Congratulations to UF Anthropology graduate students Cady Gonzalez, Megan Cogburn, Christine LeJeune, and Mohammed Mustapha! All received the 2019 UF International Center Office for Global Research Engagement Research Award for Graduate Students.

See details here: Call for Entries for Undergrad Video Contest

Make a video explaining either why anthropology is an important major or what you love about
anthropology at the University of Florida, and you could win $50 and have your video shown on
the department’s social media accounts. Videos should be less than two minutes and all material
must be original! The department will pick four winners who will each be awarded $50 (teams
will split the money).


Email your completed video to Pat King at
aok@ufl.edu no later than May 1 at 11:59 pm.
Email questions to Chris LeClere at
cleclere@ufl.edu.

 

Congratulations to the three most recent recipients of Fulbright-Hays Doctoral Dissertation Research Abroad awards:

 

Netty Carey will be studying “Precarious Property on Ghana’s Eroding Coast.”

Megan Cogburn’s study is entitled “Pushing Institutional Deliveries: An Ethnography of Childbirth Care in Rural Tanzania”

Cady Gonzalez will investigate “Hospitality in International Development: The case of Coffee and Sanitation in Urban Ethiopia.”

African Americans have significantly higher rates of hypertension than other racial groups and suffer from more serious negative outcomes associated with the disease. We investigate the sociocultural and biological factors that influence hypertension in African Americans, a group that is underrepresented in research, in Tallahassee, FL. Novel integration of both genetic and social network data allowed us to build and evaluate statistical models that described significant amounts of variation in systolic and diastolic blood pressure. We found that having many family members in one’s social network is associated with higher blood pressure in African Americans. This is important because other studies have shown that African Americans tend to have more family members in their networks than European Americans, which may help explain racial disparities in hypertension. Previous studies have reported that family and family support are often associated with positive health outcomes and can act as a buffer against stress and other factors that contribute to hypertension. Our study suggests that the relationship between family in social networks and health outcomes may be more complicated than previously thought. Interacting with family members or helping to provide for their emotional and financial needs may contribute to stress that significantly negatively impacts health.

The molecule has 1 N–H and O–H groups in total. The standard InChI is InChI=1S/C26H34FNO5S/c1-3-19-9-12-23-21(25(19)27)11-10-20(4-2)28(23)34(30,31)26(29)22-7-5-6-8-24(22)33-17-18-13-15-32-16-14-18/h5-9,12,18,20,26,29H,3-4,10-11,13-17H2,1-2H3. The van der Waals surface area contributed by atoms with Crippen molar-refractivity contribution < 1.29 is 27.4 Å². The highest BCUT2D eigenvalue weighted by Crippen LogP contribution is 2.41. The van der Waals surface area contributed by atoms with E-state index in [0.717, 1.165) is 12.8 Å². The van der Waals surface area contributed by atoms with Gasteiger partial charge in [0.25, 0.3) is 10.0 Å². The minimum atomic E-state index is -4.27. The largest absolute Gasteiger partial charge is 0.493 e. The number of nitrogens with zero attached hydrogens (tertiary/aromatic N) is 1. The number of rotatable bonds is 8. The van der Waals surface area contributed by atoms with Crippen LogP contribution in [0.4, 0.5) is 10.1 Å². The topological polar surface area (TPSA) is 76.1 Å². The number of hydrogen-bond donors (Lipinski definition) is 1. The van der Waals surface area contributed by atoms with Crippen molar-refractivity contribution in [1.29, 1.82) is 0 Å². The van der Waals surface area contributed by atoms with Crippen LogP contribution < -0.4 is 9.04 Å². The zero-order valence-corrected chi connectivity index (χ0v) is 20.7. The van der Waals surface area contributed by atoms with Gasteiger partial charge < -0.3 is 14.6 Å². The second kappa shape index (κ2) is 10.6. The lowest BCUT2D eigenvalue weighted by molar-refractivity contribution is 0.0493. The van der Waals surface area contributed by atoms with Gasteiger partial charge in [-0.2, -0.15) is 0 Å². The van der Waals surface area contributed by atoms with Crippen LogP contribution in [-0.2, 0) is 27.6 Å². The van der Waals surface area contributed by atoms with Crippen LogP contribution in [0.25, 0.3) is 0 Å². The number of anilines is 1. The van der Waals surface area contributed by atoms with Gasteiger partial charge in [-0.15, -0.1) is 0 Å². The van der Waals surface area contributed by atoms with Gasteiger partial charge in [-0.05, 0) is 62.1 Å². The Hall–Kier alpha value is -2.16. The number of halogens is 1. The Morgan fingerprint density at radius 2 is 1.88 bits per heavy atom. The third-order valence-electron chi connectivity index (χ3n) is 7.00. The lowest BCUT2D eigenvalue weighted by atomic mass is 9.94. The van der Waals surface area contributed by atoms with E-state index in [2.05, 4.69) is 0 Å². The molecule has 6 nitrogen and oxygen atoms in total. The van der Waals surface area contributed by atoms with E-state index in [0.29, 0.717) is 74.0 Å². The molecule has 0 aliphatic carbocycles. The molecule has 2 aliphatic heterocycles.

Read the Full Article Here

Amaya-Burns Award

Macarena Moraga

 

Doughty Research Award

Amanda Brock

Aja Cacan

Oswaldo Medina-Ramirez

Riley Ravary

Nolan Ruark

Sarah Staub

 

Fairbanks Award

Jorge Garcia

Nathan Lawres

Ginessa Mahar

 

Goggin Award

Daniel Barroca

Randee Fladeboe

Taylor Polvadore

 

Maples Award

Janet Finlayson

 

Waggoner Grants-in-Aid

Aaron Ellrich

Jamie Fuller

Simon Goldstone

Brittany Mistretta

Mohammed Mustapha

Josefina Vasquez

 

Safe travels to all that are conducting research this summer, and we look forward to hearing about your research in the 2018-2019 Colloquium Series!

Congratulations to Michala Stock who won the 2017 J. Lawrence Angel Award, a Forensic Anthropology Student Paper Award, for her paper titled Growth and Development of Secondary Sex Characteristics in the Human Skull. Michala was presented with the award last week at the AAFS meetings.

We are very pleased to announce the winners of the department’s Fall Graduate Student Poster Competition as selected by popular vote at the department Holiday Party on December 6th.

The first place prize of $700 goes to Myrian Barboza for her poster entitled “It’s From My Grandmother’s Time, When There Was No Shifting Cultivation”:  Historical Narratives of Past Diet Among the Katukina Indigenous People From Ro Bia (Amazonas, Brazil)

The second place prize of $500 goes to Molly Selba for her poster entitled The Human Evolution Teaching Materials Project

Myrian and Molly’s posters are on display in the Chair’s Office, 1112 Turlington Hall.  The other posters submitted will be displayed in the department conference room and the basement hallway.  Please feel free to stop by and check out the research being done by others in our department.

Congrats to Myrian and Molly, and thank you to all of the participants!